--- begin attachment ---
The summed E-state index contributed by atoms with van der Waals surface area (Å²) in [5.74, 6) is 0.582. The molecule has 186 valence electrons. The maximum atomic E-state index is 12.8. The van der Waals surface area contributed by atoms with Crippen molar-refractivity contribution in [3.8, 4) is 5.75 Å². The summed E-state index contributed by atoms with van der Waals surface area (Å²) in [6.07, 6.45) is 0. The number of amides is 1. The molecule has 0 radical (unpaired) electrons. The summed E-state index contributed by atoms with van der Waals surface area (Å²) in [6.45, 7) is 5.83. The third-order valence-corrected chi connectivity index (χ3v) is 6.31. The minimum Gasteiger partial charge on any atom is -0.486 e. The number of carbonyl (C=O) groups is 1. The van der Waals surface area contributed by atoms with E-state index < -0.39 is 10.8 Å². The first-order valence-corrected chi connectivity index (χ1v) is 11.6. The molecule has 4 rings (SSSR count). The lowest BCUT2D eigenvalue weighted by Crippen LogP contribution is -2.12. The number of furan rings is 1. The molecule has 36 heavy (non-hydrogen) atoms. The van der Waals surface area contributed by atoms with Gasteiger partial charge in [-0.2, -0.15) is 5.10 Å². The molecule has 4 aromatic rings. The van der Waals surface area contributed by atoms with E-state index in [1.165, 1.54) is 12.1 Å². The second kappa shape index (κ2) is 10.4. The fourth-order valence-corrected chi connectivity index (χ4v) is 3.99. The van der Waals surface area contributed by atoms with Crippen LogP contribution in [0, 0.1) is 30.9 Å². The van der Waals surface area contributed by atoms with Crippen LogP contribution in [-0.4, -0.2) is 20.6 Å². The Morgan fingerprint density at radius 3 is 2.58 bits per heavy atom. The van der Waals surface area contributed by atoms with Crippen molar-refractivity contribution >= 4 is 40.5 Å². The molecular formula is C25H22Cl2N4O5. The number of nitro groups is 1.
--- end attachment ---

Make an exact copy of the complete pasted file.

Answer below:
The summed E-state index contributed by atoms with van der Waals surface area (Å²) in [5.74, 6) is 0.582. The molecule has 186 valence electrons. The maximum atomic E-state index is 12.8. The van der Waals surface area contributed by atoms with Crippen molar-refractivity contribution in [3.8, 4) is 5.75 Å². The summed E-state index contributed by atoms with van der Waals surface area (Å²) in [6.07, 6.45) is 0. The number of amides is 1. The molecule has 0 radical (unpaired) electrons. The summed E-state index contributed by atoms with van der Waals surface area (Å²) in [6.45, 7) is 5.83. The third-order valence-corrected chi connectivity index (χ3v) is 6.31. The minimum Gasteiger partial charge on any atom is -0.486 e. The number of carbonyl (C=O) groups is 1. The van der Waals surface area contributed by atoms with E-state index < -0.39 is 10.8 Å². The first-order valence-corrected chi connectivity index (χ1v) is 11.6. The molecule has 4 rings (SSSR count). The lowest BCUT2D eigenvalue weighted by Crippen LogP contribution is -2.12. The number of furan rings is 1. The molecule has 36 heavy (non-hydrogen) atoms. The van der Waals surface area contributed by atoms with Gasteiger partial charge in [-0.2, -0.15) is 5.10 Å². The molecule has 4 aromatic rings. The van der Waals surface area contributed by atoms with E-state index in [1.165, 1.54) is 12.1 Å². The second kappa shape index (κ2) is 10.4. The fourth-order valence-corrected chi connectivity index (χ4v) is 3.99. The van der Waals surface area contributed by atoms with Crippen LogP contribution in [0, 0.1) is 30.9 Å². The van der Waals surface area contributed by atoms with Crippen LogP contribution in [-0.4, -0.2) is 20.6 Å². The Morgan fingerprint density at radius 3 is 2.58 bits per heavy atom. The van der Waals surface area contributed by atoms with Crippen molar-refractivity contribution >= 4 is 40.5 Å². The molecular formula is C25H22Cl2N4O5. The number of nitro groups is 1.